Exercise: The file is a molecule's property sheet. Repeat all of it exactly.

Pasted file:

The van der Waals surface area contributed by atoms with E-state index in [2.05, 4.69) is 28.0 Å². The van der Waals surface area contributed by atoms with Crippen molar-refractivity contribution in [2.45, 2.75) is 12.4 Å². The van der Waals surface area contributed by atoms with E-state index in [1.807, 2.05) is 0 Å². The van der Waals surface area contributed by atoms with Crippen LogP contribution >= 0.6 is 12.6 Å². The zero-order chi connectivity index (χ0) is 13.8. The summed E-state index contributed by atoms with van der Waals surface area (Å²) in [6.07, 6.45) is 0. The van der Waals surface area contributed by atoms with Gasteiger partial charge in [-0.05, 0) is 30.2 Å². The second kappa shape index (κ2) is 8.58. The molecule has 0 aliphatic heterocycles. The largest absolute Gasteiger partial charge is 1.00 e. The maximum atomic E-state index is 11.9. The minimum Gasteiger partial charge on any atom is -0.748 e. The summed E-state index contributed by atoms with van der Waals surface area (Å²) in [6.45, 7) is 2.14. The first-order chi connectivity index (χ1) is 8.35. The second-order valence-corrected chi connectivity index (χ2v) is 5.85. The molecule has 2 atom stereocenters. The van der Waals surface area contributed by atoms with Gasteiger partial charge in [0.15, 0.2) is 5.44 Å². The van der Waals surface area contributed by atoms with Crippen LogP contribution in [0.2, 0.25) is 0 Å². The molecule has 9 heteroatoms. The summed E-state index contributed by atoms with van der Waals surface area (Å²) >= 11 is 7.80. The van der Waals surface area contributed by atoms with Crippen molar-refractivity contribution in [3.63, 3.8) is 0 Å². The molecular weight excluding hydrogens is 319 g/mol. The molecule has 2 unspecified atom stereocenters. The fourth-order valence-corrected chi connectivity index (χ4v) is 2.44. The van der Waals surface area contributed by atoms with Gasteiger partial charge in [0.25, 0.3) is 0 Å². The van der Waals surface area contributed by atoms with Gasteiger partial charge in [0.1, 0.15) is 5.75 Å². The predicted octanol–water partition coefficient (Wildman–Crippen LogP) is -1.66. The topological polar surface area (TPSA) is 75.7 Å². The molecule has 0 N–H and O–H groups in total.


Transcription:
The van der Waals surface area contributed by atoms with E-state index in [2.05, 4.69) is 28.0 Å². The van der Waals surface area contributed by atoms with Crippen molar-refractivity contribution in [2.45, 2.75) is 12.4 Å². The van der Waals surface area contributed by atoms with E-state index in [1.807, 2.05) is 0 Å². The van der Waals surface area contributed by atoms with Crippen LogP contribution >= 0.6 is 12.6 Å². The zero-order chi connectivity index (χ0) is 13.8. The summed E-state index contributed by atoms with van der Waals surface area (Å²) in [6.07, 6.45) is 0. The van der Waals surface area contributed by atoms with Gasteiger partial charge in [-0.05, 0) is 30.2 Å². The second kappa shape index (κ2) is 8.58. The molecule has 0 aliphatic heterocycles. The largest absolute Gasteiger partial charge is 1.00 e. The maximum atomic E-state index is 11.9. The minimum Gasteiger partial charge on any atom is -0.748 e. The summed E-state index contributed by atoms with van der Waals surface area (Å²) in [6.45, 7) is 2.14. The first-order chi connectivity index (χ1) is 8.35. The second-order valence-corrected chi connectivity index (χ2v) is 5.85. The molecule has 2 atom stereocenters. The van der Waals surface area contributed by atoms with Gasteiger partial charge in [0.15, 0.2) is 5.44 Å². The van der Waals surface area contributed by atoms with Crippen LogP contribution in [0.2, 0.25) is 0 Å². The molecule has 9 heteroatoms. The summed E-state index contributed by atoms with van der Waals surface area (Å²) >= 11 is 7.80. The van der Waals surface area contributed by atoms with Crippen molar-refractivity contribution in [3.63, 3.8) is 0 Å². The molecular weight excluding hydrogens is 319 g/mol. The molecule has 2 unspecified atom stereocenters. The fourth-order valence-corrected chi connectivity index (χ4v) is 2.44. The van der Waals surface area contributed by atoms with Gasteiger partial charge in [0.25, 0.3) is 0 Å². The van der Waals surface area contributed by atoms with Gasteiger partial charge in [0.1, 0.15) is 5.75 Å². The predicted octanol–water partition coefficient (Wildman–Crippen LogP) is -1.66. The topological polar surface area (TPSA) is 75.7 Å². The molecule has 0 N–H and O–H groups in total.